In terms of next steps, it is likely that the case will proceed before the Securities Division.  Any attempt by Scottrade to appeal the remand order is unlikely to succeed.  An appellate court can review an order for remand only under very limited circumstances, none of which appear to be present here.

New York issues final regulation placing “best interest standard” on the sale of life insurance products and annuities

As we previously noted, 2018 promises to be an eventful year at the state level for the regulation of the sale of life insurance and annuity products.  Today, New York issued its much anticipated final regulation that imposes a “best interest” standard.  The regulation requires insurers to, among other things, put in place policies and procedures to ensure that agents and brokers put the interests of consumers ahead of their own when making a recommendation regarding a life insurance product or annuity.  The New York rule comes out before the National Association of Insurance Commissioners (NAIC) holds its August 4, 2018 meeting to address revisions to its existing annuity suitability rule, which could impact the laws of numerous states.  Unlike New York’s new regulation, NAIC’s existing suitability regulation and proposed “best interest” regulation to be addressed at the August 4, 2018 meeting apply only to the sale of annuity products.  Stay tuned for our forthcoming analysis of the New York regulation, its implications for the life insurance/annuity industry, and its potential impact on the discussions at the upcoming NAIC meeting.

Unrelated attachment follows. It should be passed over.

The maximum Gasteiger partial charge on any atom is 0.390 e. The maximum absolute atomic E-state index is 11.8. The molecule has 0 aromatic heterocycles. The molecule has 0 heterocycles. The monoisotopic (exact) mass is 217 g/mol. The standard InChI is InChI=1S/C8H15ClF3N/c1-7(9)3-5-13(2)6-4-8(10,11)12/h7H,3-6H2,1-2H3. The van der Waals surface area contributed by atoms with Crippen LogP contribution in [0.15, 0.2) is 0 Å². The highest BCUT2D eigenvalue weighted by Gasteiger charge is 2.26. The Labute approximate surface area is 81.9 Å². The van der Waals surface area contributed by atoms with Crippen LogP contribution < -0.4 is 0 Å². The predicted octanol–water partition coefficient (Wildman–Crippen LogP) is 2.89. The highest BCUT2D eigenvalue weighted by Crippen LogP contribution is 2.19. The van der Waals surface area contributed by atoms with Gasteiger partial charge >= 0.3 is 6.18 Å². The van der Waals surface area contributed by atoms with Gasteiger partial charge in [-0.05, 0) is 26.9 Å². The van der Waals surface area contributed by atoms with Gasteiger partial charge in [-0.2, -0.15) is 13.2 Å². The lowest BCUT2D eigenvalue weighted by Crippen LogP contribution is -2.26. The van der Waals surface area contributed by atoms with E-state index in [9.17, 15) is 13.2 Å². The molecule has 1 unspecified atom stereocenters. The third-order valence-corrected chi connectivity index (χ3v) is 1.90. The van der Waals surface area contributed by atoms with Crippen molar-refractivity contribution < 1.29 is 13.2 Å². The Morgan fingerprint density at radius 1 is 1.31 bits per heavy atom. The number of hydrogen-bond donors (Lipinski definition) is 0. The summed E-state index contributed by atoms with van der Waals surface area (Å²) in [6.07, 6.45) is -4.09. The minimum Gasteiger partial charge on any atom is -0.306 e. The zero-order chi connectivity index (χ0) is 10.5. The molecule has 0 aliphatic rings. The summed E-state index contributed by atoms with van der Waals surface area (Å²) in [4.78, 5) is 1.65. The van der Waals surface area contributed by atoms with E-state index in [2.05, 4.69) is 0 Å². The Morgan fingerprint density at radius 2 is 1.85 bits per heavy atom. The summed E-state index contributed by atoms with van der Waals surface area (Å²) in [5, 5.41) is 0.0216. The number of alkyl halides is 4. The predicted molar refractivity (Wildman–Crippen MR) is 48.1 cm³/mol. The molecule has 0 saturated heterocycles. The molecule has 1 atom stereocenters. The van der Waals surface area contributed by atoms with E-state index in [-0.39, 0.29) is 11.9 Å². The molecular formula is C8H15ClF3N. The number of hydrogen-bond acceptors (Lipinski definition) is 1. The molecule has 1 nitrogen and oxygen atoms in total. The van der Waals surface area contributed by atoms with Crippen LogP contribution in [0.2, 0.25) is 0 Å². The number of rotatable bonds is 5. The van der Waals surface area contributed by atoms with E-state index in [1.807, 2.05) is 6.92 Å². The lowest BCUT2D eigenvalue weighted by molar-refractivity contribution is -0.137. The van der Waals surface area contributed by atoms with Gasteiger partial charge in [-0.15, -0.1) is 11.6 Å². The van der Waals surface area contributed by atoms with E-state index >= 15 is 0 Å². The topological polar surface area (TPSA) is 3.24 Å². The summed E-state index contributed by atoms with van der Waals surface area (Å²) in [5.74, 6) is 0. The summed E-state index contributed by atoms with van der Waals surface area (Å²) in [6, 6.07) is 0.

Litigator Bill Mandia Provides Key Context on the States’ Latest Efforts re. the DOL Fiduciary Rule

Undeterred by the Fifth Circuit’s rejection of their request to intervene in U.S. Chamber Commerce v. U.S. Dep’t of Labor, the States of California, New York, and Oregon moved for reconsideration in the Fifth Circuit today. The States request that the three-judge panel who heard the appeal reconsider their denial of the States’ petition to intervene or, at a minimum, refer the question of intervention to the entire Fifth Circuit for a rehearing en banc.  The States previously requested a rehearing en banc, which the court rejected as improper because the States are technically not parties to the appeal.  The States’ motion notes that the business groups that filed the action against the DOL will oppose their request and that the Department of Justice, on behalf of the DOL, takes no position on it.

It remains to be seen how the panel addresses the request, but for the reasons discussed in our prior blog post, the States face an uphill battle.  It is unlikely that the panel will reconsider its prior ruling and allow the States to intervene because the States have not presented any new lines of evidence or argument that were unavailable to them when they made their original request to intervene.  While a 2-1 decision on a significant issue always raises the possibility of a rehearing en banc, the relative weakness of the States’ arguments regarding intervention may lead the panel to conclude, even in a 2-1 vote, that the issue is not worth the entire Fifth Circuit’s time.